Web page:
Okay, I'm Happy Now :)

Business By Writecakes Updated 17 Jul 2012 , 9:18pm by HootersAlicia

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Writecakes Posted 7 Jul 2012 , 3:46pm
post #1 of 11

Done feeling sorry for myself after running into dead ends on turning this into a business. I still love to do it, so I'm going to focus on gifting to others. I recently found out about a couple who was getting married who could not afford a wedding cake because one of them had just finished chemotherapy and had mounting medical bills. Someone volunteered to make them their dream cake as a gift. The light bulb went off for me then - that is exactly what I want to do. I'm not the greatest cake decorator in the world, for sure, but would love to pour my heart into something as wonderful as that situation. I'm glad I can still go hobbyist, but with purpose. icon_biggrin.gif

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HootersAlicia Posted 7 Jul 2012 , 4:07pm
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My mom volunteers for an organization that does free birthday cakes for kids who can't afford them and she loves it. I've thought about starting my own chapter where I live but my husband is looking for a job elsewhere so I don't want to until we're settled somewhere, but that might be something you could look into too.

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ChristineCMC Posted 7 Jul 2012 , 4:10pm
post #3 of 11

Great Idea! What is the organizations name?

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BellaSweet Posted 7 Jul 2012 , 4:46pm
post #4 of 11

Here in Austin there is a great organization called Bake A Wish. Check it out.

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kakeladi Posted 7 Jul 2012 , 7:01pm
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Due to health dept regulations many of those types of organizations require the baker to have a legal kitchen icon_sad.gif

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scp1127 Posted 7 Jul 2012 , 7:06pm
post #6 of 11

Our health dept has guidelines for donating cakes from an unlicensed kitchen. Basically, you have to disclose it in writing and not donate to the very old and the very young, as these groups are the most succeptible to food safety issues.

These are just mine. If you call your HD, they can give you the rules for your area. It would be best to check with them so that you have less liability because you followed the rules.

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jcstefanick Posted 7 Jul 2012 , 7:29pm
post #7 of 11

I'm in the same boat and I've signed up as a volunteer for Icing Smiles as well as Birthday Cakes 4 Free. So every month I get to make cakes for kids with birthdays who happen to be going through a tough situation and live in a homeless shelter at the moment... and I love it! I've gotten to do 3 cakes for Icing smiles so far and usually they are for kids who are no longer in the hospital. Usually the kids who are still in the hospital need a baker who has a licensed commercial kitchen, but there are still some families who are told I bake out of my home and they don't mind. So it works out. I love baking for a purpose such as these and though it doesn't bring in extra income I still feel like I get some thing much more valuable from it. Plus, it's teaching my kids about the joy of helping out others in need by using the talents you have been given. I highly recommend it!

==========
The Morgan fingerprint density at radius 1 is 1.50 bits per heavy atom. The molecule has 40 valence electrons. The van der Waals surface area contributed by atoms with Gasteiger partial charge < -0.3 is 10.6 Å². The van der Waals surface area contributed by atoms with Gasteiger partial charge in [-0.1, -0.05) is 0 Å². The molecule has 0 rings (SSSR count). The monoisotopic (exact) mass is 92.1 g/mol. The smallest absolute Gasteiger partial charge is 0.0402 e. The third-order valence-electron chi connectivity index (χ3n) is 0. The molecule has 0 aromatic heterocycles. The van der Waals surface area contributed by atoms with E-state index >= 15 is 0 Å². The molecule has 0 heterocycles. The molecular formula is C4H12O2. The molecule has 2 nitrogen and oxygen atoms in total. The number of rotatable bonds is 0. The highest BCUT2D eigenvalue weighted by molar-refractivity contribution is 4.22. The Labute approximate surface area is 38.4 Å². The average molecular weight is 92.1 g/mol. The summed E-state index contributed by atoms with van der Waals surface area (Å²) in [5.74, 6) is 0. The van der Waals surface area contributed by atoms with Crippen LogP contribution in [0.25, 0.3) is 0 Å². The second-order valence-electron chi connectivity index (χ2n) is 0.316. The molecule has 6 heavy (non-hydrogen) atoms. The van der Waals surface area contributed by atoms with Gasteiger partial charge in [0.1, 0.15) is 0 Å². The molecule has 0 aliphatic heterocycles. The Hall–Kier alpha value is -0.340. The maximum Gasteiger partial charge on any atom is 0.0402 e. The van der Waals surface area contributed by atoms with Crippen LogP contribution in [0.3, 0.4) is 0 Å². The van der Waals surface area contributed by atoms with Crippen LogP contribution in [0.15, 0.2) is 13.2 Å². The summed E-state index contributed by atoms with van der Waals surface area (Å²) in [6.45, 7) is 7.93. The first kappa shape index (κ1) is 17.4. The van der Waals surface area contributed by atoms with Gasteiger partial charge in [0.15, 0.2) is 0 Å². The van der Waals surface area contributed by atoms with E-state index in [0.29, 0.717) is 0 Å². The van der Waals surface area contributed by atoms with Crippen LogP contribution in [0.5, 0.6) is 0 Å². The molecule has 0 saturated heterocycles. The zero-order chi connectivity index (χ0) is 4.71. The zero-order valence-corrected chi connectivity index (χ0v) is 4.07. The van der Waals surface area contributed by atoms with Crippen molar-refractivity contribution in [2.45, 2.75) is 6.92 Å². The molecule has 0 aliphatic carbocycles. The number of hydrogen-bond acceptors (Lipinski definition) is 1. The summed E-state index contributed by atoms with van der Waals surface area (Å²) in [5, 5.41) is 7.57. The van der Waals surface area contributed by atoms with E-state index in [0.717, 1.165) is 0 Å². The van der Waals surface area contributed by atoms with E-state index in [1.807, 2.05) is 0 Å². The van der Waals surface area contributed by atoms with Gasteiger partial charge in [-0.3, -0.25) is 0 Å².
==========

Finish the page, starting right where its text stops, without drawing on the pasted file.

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lenagc Posted 7 Jul 2012 , 7:57pm
post #8 of 11

Dear writecakes, your cakes are beautiful and anyone would be lucky to have you. What a nice thing to do. Cake decorating can get very expensive, especially doing it for free. It takes a special heart and wallet. Good luck to you, and Gods blessings your way!!

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BlakesCakes Posted 8 Jul 2012 , 3:22am
post #9 of 11

I do all of my cakes for donations to a charity or directly for charities. I also donate certificates to several charities for silent auctions throughout the year. I volunteer for Icing Smiles, too. I love doing it.

I tell the client the retail value of the cake, they pick a charity (I verify it), they make an online donation for the retail value, send me a copy of the receipt, and I deliver the cake.
If an online donation isn't an option, I take a money order made out to the charity with me when I deliver the cake and the client gives me CASH in exchange for the money order (which they mail in the addressed & stamped envelope I provide). They keep the receipt from the money order and later get the tax write off.

I have many, many repeat clients. I have never had an argument about pricing and people are so appreciative. I operate under OH CFLs.

This keeps me creative but allows me a lot of freedom. It's my hobby, but also my mission. I don't "indulge" in much of anything else and the real gift I'm giving is my time & talent. I'm really in the driver's seat--and I like that.

I'd guess that my average cake has less than $50-60 in ingredients, etc. in it. The donation amount is usually close to 3X that................and the charities can do so much with that money! Paying it forward can be very rewarding.

It's not for everyone, but it can work.

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lenagc Posted 8 Jul 2012 , 3:33am
post #10 of 11

You go girl, that is AWESOME!! God bless.

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HootersAlicia Posted 17 Jul 2012 , 9:18pm
post #11 of 11

The organization my mom goes through is called freecakesforkids and has chapters in several states. They don't require you to have a professional kitchen so I assume they only operate in states which allow that. My mom has done birthday cakes for underprivileged kids and even one for a 3 y/o who had beaten cancer through Make A Wish.

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